Copyright, 1899, by H. G. Peabody. Bright Angel Creek and North Wall of the Canyon.
THE TITAN OF CHASMS
BY C. A. HIGGINS
The Colorado is one of the great rivers of North America. Formed in Southern Utah by the confluence of the Green and Grand, it intersects the northwestern corner of Arizona, and, becoming the eastern boundary of Nevada and California, flows southward until it reaches tidewater in the Gulf of California, Mexico. It drains a territory of 300,000 square miles, and, traced back to the rise of its principal source, is 2,000 miles long. At two points, Needles and Yuma on the California boundary, it is crossed by a railroad. Elsewhere its course lies far from Caucasian settlements and far from the routes of common travel, in the heart of a vast region fenced on the one hand by arid plains or deep forests and on the other by formidable mountains.
The early Spanish explorers first reported it to the civilized world in 1540, two separate expeditions becoming acquainted with the river for a comparatively short distance above its mouth, and another, journeying from the Moki Pueblos northwestward across the desert, obtaining the first view of the Big Canyon, failing in every effort to descend the canyon wall, and spying the river only from afar.
Again, in 1776, a Spanish priest traveling southward through Utah struck off from the Virgin River to the southeast and found a practicable crossing at a point that still bears the name “Vado de los Padres.”
For more than eighty years thereafter the Big Canyon remained unvisited except by the Indian, the Mormon herdsman, and the trapper, although the Sitgreaves expedition of 1851, journeying westward, struck the river about 150 miles above Yuma, and Lieutenant Whipple in 1854 made a survey for a practicable railroad route along the thirty-fifth parallel, where the Santa Fe Pacific has since been constructed.
The establishment of military posts in New Mexico and Utah having made desirable the use of a waterway for the cheap transportation of supplies, in 1857 the War Department dispatched an expedition in charge of Lieutenant Ives to explore the Colorado as far from its mouth as navigation should be found practicable. Ives ascended the river in a specially constructed steamboat to the head of Black Canyon, a few miles below the confluence of the Virgin River in Nevada, where further navigation became impossible; then, returning to the Needles, he set off across the country toward the northeast. He reached the Big Canyon at Diamond Creek and at Cataract Creek in the spring of 1858, and from the latter point made a wide southward detour around the San Francisco Peaks, thence northeastward to the Moki Pueblos, thence eastward to Fort Defiance, and so back to civilization.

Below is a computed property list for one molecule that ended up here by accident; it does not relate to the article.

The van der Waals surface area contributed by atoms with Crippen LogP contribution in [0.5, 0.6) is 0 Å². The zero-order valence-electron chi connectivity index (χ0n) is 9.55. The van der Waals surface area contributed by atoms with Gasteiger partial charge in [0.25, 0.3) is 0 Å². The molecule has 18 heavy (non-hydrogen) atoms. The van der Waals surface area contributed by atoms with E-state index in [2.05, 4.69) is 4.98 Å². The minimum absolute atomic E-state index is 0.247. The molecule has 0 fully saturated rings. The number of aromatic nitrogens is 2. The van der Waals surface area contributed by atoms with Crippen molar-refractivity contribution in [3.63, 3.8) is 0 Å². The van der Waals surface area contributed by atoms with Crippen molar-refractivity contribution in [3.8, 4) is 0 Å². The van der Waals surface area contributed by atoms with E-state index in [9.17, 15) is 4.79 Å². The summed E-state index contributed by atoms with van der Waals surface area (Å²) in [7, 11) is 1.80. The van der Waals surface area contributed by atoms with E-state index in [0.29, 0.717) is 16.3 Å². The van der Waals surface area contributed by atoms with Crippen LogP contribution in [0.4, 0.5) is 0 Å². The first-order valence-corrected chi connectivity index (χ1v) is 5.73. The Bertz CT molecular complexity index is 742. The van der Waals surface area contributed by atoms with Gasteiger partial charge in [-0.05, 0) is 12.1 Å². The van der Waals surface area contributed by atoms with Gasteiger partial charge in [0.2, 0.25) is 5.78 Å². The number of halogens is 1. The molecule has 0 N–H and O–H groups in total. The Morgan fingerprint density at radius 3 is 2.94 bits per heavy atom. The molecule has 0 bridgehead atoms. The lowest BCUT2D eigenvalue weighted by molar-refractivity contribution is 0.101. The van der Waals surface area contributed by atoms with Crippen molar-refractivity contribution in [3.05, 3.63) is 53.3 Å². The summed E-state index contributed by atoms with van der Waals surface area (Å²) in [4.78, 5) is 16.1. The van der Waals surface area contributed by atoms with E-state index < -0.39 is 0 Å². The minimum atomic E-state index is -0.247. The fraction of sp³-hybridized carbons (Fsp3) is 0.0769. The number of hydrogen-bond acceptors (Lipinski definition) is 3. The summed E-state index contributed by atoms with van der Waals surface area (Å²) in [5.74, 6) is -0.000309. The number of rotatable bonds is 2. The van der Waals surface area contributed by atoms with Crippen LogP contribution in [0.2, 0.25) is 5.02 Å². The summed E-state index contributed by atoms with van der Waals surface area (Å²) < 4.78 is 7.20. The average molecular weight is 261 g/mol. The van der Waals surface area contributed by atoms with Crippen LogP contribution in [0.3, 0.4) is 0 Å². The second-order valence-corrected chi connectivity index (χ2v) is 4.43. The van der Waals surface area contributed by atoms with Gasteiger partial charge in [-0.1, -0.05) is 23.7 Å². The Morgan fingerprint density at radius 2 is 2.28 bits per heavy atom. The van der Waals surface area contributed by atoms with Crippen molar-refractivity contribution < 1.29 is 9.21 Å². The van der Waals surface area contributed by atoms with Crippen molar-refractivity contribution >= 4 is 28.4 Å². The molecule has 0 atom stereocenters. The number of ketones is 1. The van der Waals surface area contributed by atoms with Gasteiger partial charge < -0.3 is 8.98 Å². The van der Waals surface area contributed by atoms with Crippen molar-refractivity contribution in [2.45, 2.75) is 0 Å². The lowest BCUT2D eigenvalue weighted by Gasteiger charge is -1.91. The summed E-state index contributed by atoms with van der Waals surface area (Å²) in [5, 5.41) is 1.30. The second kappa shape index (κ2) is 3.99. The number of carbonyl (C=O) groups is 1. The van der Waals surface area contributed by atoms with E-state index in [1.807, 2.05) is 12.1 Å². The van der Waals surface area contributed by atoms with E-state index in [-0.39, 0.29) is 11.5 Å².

That is the history of the explorations of the Colorado up to forty years ago. Its exact course was unknown for many hundred miles, even its origin being a matter of conjecture. It was difficult to approach within a distance of two or three miles from the channel, while descent to the river’s edge could be hazarded only at wide intervals, inasmuch as it lay in an appalling fissure at the foot of seemingly impassable cliff terraces that led down from the bordering plateau; and to attempt its navigation was to court death. It was known in a general way that the entire channel between Nevada and Utah was of the same titanic character, reaching its culmination nearly midway in its course through Arizona.
The Colorado, Foot of Bright Angel Trail.
In 1869 Maj. J. W. Powell undertook the exploration of the river with nine men and four boats, starting from Green River City, on the Green River, in Utah. The project met with the most urgent remonstrance from those who were best acquainted with the region, including the Indians, who maintained that boats could not possibly live in any one of a score of rapids and falls known to them, to say nothing of the vast unknown stretches in which at any moment a Niagara might be disclosed. It was also currently believed that for hundreds of miles the river disappeared wholly beneath the surface of the earth. Powell launched his flotilla on May 24th, and on August 30th landed at the mouth of the Virgin River, more than one thousand miles by the river channel from the place of starting, minus two boats and four men. One of the men had left the expedition by way of an Indian reservation agency before reaching Arizona, and three, after holding out against unprecedented terrors for many weeks, had finally become daunted, choosing to encounter the perils of an unknown desert rather than to brave any longer the frightful menaces of that Stygian torrent. These three, unfortunately making their appearance on the plateau at a time when a recent depredation was colorably chargeable upon them, were killed by Indians, their story of having come thus far down the river in boats being wholly discredited by their captors.
Powell’s journal of the trip is a fascinating tale, written in a compact and modest style, which, in spite of its reticence, tells an epic story of purest heroism. It definitely established the scene of his exploration as the most wonderful geological and spectacular phenomenon known to mankind, and justified the name which had been bestowed upon it—The Grand Canyon—sublimest of gorges; Titan of chasms. Many scientists have since visited it, and, in the aggregate, a large number of unprofessional lovers of nature; but until a few years ago no adequate facilities were provided for the general sight-seer, and the world’s most stupendous panorama was known principally through report, by reason of the discomforts and difficulties, of the trip, which deterred all except the most indefatigable